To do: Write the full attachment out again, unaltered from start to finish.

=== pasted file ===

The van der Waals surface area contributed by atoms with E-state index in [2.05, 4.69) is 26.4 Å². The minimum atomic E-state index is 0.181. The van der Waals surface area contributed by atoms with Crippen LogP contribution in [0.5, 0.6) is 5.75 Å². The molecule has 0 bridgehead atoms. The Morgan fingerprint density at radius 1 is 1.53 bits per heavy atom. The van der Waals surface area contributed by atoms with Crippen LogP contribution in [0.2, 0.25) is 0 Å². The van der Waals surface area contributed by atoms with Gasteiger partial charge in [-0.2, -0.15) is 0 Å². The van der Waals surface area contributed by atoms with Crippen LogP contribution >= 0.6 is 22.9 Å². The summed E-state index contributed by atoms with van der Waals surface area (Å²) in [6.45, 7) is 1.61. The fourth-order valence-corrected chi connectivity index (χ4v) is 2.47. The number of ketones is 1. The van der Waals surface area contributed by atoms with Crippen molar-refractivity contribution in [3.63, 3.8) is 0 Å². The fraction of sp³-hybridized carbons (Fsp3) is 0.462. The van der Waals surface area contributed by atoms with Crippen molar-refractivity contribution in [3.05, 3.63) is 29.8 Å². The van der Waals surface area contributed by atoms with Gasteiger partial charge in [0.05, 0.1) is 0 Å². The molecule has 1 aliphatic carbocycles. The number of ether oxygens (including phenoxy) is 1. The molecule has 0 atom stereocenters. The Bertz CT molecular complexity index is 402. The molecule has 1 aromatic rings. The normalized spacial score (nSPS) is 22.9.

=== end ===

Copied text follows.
The van der Waals surface area contributed by atoms with E-state index in [2.05, 4.69) is 26.4 Å². The minimum atomic E-state index is 0.181. The van der Waals surface area contributed by atoms with Crippen LogP contribution in [0.5, 0.6) is 5.75 Å². The molecule has 0 bridgehead atoms. The Morgan fingerprint density at radius 1 is 1.53 bits per heavy atom. The van der Waals surface area contributed by atoms with Crippen LogP contribution in [0.2, 0.25) is 0 Å². The van der Waals surface area contributed by atoms with Gasteiger partial charge in [-0.2, -0.15) is 0 Å². The van der Waals surface area contributed by atoms with Crippen LogP contribution >= 0.6 is 22.9 Å². The summed E-state index contributed by atoms with van der Waals surface area (Å²) in [6.45, 7) is 1.61. The fourth-order valence-corrected chi connectivity index (χ4v) is 2.47. The number of ketones is 1. The van der Waals surface area contributed by atoms with Crippen molar-refractivity contribution in [3.63, 3.8) is 0 Å². The fraction of sp³-hybridized carbons (Fsp3) is 0.462. The van der Waals surface area contributed by atoms with Crippen molar-refractivity contribution in [3.05, 3.63) is 29.8 Å². The van der Waals surface area contributed by atoms with Gasteiger partial charge in [0.05, 0.1) is 0 Å². The molecule has 1 aliphatic carbocycles. The number of ether oxygens (including phenoxy) is 1. The molecule has 0 atom stereocenters. The Bertz CT molecular complexity index is 402. The molecule has 1 aromatic rings. The normalized spacial score (nSPS) is 22.9.